Oldboy Oldboy Oldboy
posted by Robot Johnny at 10:14 AM on March 19, 2006


Lots of great films mentioned already, I'd add, A Tale of Two Sisters and To Live. Also anything by Kiyoshi Kurosawa fits the oddball bill, especially, Kyua and Kairo .
posted by btwillig at 10:17 AM on March 19, 2006


On the wacky side of things, two films I saw at last year's Toronto film festival might be up your alley.

Citizen Dog is like a Thai version of Amelie, but even more whimsical, if you can imagine. I absolutely loved it, and it's on my top ten list of 2005.

Bangkok Loco, another from Thailand, is also wacky wacky wacky. If you liked Kung Fu Hustle, I think you'll adore Bangkok Loco. It's full of lots of broad comedy and puns (which, admittedly, make no sense to this English-speaker, but I could tell that they were puns, if that makes any sense). The humour reminded me of Airplane! a lot of the time, but the exoticness of the movie being Thai, seemed to jack the fun level of the movie up several notches.
posted by Robot Johnny at 10:21 AM on March 19, 2006


I got hooked on J-Horror and have been seeking them via online rentals like GreenCine. One thing I noticed is that this craze originally started via Japanese TV - you can see some of these shows via the Kadokawa imports. I've found them on DVD as Kadokawa Mystery & Horror Tales Vols 1 - 3, J-Horror Anthology Legends and J-Horror Anthology Underworld, Dark Tales of Japan, Tales of Terror from Tokyo Vols 1 & 2.

I really like Kiyoshi Kurosawa, all of his films have been pretty good. Hideo Nakata (Ringu) has done some other good films like Ringu 2, Dark Water, and Chaos. Takashi Miike is also interesting (Audition, Gozu). Hirohisa Sasaki's "Crazy Lips" is a really strange horror comedy. Other J-Horror films I've enjoyed so far are: Ju-Rei: The Uncanny, Cursed, Premonition, Infection, The Hypnotist, Pyrokinesis, Mail, and Marebito.

Of all the Korean directors, Kim Ki-Duk is the one to watch! I'm really impressed with "Spring, Summer, Fall, Winter ... and Spring" and "3-Iron." These aren't horror films per se but more of a drama of "damaged" characters. There is hardly any dialog from the main characters in these films, yet they are strange and fascinating.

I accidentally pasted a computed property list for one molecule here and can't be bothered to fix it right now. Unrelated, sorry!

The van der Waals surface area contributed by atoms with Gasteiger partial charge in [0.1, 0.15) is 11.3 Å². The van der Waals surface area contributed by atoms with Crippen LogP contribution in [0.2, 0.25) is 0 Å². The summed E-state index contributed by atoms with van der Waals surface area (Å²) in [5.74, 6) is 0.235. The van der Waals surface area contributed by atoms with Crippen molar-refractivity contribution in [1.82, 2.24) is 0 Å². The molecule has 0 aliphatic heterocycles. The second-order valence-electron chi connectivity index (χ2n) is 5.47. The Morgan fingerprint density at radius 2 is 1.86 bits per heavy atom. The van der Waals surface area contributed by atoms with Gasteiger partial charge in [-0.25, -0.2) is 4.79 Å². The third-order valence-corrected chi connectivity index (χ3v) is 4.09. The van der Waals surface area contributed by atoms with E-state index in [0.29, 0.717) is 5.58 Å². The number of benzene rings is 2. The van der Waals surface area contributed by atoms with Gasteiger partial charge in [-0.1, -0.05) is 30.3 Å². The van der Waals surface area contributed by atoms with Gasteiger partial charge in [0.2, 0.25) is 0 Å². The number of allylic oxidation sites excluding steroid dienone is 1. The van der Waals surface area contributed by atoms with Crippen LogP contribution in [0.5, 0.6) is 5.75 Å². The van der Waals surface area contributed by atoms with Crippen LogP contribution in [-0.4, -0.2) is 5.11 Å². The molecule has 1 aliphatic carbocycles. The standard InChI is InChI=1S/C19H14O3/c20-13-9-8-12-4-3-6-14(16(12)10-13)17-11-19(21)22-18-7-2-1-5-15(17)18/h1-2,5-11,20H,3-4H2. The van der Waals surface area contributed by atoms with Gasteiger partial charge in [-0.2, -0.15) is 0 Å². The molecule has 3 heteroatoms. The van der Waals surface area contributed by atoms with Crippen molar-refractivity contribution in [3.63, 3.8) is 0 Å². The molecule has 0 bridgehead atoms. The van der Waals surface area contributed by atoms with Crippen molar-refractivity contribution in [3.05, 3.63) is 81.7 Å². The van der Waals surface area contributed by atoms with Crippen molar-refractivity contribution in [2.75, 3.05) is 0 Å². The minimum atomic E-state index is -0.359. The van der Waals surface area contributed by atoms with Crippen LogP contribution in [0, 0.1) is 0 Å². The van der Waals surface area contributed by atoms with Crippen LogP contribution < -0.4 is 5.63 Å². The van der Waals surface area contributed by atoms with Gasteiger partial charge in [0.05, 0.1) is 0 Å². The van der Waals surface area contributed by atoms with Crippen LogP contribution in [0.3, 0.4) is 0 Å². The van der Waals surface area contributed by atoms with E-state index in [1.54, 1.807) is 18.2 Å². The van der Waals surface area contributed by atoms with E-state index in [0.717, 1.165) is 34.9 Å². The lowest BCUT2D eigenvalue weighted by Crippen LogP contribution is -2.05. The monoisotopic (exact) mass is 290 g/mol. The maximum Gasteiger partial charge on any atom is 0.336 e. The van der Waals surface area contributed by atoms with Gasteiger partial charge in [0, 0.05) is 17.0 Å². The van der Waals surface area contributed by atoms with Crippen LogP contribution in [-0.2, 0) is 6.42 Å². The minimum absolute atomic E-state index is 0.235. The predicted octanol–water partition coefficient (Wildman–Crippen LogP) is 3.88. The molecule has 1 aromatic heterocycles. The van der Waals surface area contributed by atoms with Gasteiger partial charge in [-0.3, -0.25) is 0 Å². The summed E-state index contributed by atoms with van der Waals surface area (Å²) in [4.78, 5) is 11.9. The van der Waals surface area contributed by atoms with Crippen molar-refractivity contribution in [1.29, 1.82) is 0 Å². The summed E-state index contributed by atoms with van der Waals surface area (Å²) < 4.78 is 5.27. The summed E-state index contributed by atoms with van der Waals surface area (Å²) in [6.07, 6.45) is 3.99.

I also liked Kim Sang-Jin's "Attack the Gas Station" and "Jail Break" which are good escapist Korean comedies.
posted by plokent at 12:31 PM on March 19, 2006


Another vote for Ong-Bak. I've seen a lot of no-wire-work action and it blew me away. (Partly because I hadn't seen any Muay Thai before.)
posted by Aknaton at 1:23 PM on March 19, 2006


Check out subwaycinema.com - a website that highlights any Asian movies that play in New York City. Which turns out to be a lot.

From their 2005 New York Asian Film Festival, I recommend two -

Kamikaze Girls is about two young women - a Lolita-type and a biker chick-type - who form an alliance against the rest of the world.

University of Laughs - starring that guy from the Japanese version of Shall We Dance as a WWII-era government censor who has to ensure that all plays are patriotic and ideologically sound. In the process of re-aligning a satire of Romeo and Juliet, of course, His Life Is Changed.
posted by klpage at 5:15 PM on March 19, 2006


I think that this is one of the best English language sites that covers Japanese cinema. In fact, I think these people know more about Japanese cinema than most Japanese people do.

I don't know if you could get a DVD or video where you live, but A Stranger of Mine (Unmei-janai Hito) by first-time Japanese director Kenji Uchida is a great, great film (won four awards during Critic's Week at last year's Cannes) that might fit your bill. Described here (scroll down): "post-Tarantino romantic comedy-cum-episodic thriller." (Caveat: I had nothing to do with the actual production, but I translated the English subtitles.)
posted by misozaki at 5:40 PM on March 19, 2006


How come nobody's mentioned Oldboy yet?

Just kidding.

We recently saw Born To Fight, which is "from the makers of Ong Bak".

It's the martial arts equivalent of a porno, i.e. it has a very perfunctory plot which is just there to justify the action, of which there's tons. It's not a masterpiece, but it's lots of fun. It features Thai Olympic athletes showing off their Olympic-fu.
posted by AmbroseChapel at 8:55 PM on March 19, 2006


a tale of two sisters was awesome.
battle royale is one of the best movies i have ever seen.
infernal affairsis an incredible action/thriller, with an amazing plot.
if you're looking for something a little more goofy but still pretty good, check out:
stacy, a zombie movie about teenage girls who suddenly become undead.
wild zero, a zombie movie starring the japanese punkrock band guitar wolf.
and biozombie, a sort of cross between clerks and dawn of the dead, from hong kong.
and i am going to add to the fervor for old boy. it was pretty amazing.
posted by kneelconqueso at 7:30 AM on March 20, 2006